In the book you talk about the concept of Eurocomunes ...

Yes, employing a little the simile with the Eurocommunism of the 1970s, using the term that was used to explain the policy that the Italian, Spanish and French Communist Party had when they evolved towards a social democratization of their programme and towards a more electoralist orientation, while maintaining a rigid internal bureaucratic structure. Quite quickly, the world of Comunes has assumed this more electoral, more institutional, more normalized existence, hence we can talk about a tendency to become Eurocomunes.

I also believe that its behaviour on October 1 cannot be separated from this. The fact that when a political crisis arrives, a large political force that theoretically is pro-rupture plays such a lukewarm role instead of trying to deepen the crisis in a constituent sense more favourable to its programme, also has to do with the increasing institutionalization of its vision of things. This does not mean that they are a party fully comparable to the conventional ones, but it does show that the path they have taken has been exhaustingntheir emancipatory potential and will continue to do so progressively.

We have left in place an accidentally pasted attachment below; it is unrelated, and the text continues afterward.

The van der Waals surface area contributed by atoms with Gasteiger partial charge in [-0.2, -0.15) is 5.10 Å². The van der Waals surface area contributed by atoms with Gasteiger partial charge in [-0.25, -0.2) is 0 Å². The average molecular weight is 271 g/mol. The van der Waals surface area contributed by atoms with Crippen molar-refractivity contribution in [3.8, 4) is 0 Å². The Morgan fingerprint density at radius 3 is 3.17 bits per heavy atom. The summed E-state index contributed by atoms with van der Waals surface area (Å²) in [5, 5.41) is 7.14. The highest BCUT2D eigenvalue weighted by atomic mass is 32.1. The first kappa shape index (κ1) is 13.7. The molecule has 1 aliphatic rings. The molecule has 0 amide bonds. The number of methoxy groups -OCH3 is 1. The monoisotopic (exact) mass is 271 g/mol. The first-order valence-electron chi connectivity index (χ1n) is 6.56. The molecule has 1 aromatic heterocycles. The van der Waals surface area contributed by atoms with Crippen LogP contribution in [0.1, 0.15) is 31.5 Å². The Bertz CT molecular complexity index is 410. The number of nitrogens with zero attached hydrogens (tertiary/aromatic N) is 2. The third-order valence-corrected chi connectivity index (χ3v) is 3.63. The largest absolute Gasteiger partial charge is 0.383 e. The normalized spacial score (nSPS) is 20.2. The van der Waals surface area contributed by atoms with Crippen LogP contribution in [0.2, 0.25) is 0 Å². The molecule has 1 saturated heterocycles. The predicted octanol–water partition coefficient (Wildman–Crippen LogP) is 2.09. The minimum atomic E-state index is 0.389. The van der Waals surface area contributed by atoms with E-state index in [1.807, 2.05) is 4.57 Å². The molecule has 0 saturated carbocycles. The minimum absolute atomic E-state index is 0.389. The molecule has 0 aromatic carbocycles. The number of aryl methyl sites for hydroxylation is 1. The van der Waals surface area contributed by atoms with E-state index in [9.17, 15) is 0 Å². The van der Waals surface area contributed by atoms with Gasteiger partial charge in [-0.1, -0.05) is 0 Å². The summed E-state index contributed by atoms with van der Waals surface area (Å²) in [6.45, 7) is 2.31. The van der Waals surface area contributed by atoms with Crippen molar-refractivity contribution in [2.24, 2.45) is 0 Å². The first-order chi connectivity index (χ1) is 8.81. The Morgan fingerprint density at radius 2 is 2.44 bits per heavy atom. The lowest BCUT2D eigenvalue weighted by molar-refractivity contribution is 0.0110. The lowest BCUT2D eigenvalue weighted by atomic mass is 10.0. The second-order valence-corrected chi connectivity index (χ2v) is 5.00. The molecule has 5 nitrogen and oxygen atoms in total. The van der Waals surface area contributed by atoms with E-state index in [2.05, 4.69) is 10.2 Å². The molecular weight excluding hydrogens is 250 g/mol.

Does this trajectory of Comunes make the creation of an alliance with the pro-independence forces more difficult?